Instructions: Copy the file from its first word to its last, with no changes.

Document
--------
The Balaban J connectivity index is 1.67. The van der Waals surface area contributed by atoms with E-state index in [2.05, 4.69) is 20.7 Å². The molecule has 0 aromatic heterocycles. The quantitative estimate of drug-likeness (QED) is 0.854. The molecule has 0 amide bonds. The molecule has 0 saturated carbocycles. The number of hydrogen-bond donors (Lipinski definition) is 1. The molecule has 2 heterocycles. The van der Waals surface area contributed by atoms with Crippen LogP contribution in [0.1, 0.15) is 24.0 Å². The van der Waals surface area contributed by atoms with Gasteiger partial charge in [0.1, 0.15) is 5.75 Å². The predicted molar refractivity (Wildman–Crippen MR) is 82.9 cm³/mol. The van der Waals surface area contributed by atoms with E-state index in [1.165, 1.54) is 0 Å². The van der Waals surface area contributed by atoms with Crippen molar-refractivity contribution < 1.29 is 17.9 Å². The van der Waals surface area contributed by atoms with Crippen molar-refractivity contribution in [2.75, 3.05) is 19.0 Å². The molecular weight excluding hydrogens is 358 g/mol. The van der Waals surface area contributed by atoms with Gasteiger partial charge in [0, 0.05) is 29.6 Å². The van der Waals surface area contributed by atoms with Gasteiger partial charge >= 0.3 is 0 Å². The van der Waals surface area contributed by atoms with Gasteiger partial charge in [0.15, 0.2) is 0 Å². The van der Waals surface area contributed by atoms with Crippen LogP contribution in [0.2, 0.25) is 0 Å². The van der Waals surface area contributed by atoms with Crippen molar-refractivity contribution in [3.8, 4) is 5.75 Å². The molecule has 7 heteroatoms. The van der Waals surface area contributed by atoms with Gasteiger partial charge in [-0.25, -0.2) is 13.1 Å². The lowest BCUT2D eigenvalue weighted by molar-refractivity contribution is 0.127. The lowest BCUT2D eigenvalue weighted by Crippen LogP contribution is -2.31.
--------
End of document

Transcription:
The Balaban J connectivity index is 1.67. The van der Waals surface area contributed by atoms with E-state index in [2.05, 4.69) is 20.7 Å². The molecule has 0 aromatic heterocycles. The quantitative estimate of drug-likeness (QED) is 0.854. The molecule has 0 amide bonds. The molecule has 0 saturated carbocycles. The number of hydrogen-bond donors (Lipinski definition) is 1. The molecule has 2 heterocycles. The van der Waals surface area contributed by atoms with Crippen LogP contribution in [0.1, 0.15) is 24.0 Å². The van der Waals surface area contributed by atoms with Gasteiger partial charge in [0.1, 0.15) is 5.75 Å². The predicted molar refractivity (Wildman–Crippen MR) is 82.9 cm³/mol. The van der Waals surface area contributed by atoms with E-state index in [1.165, 1.54) is 0 Å². The van der Waals surface area contributed by atoms with Crippen molar-refractivity contribution < 1.29 is 17.9 Å². The van der Waals surface area contributed by atoms with Crippen molar-refractivity contribution in [2.75, 3.05) is 19.0 Å². The molecular weight excluding hydrogens is 358 g/mol. The van der Waals surface area contributed by atoms with Gasteiger partial charge in [0, 0.05) is 29.6 Å². The van der Waals surface area contributed by atoms with Gasteiger partial charge >= 0.3 is 0 Å². The van der Waals surface area contributed by atoms with Gasteiger partial charge in [0.15, 0.2) is 0 Å². The van der Waals surface area contributed by atoms with Crippen LogP contribution in [0.2, 0.25) is 0 Å². The van der Waals surface area contributed by atoms with Crippen molar-refractivity contribution in [3.8, 4) is 5.75 Å². The molecule has 7 heteroatoms. The van der Waals surface area contributed by atoms with Gasteiger partial charge in [-0.25, -0.2) is 13.1 Å². The lowest BCUT2D eigenvalue weighted by molar-refractivity contribution is 0.127. The lowest BCUT2D eigenvalue weighted by Crippen LogP contribution is -2.31.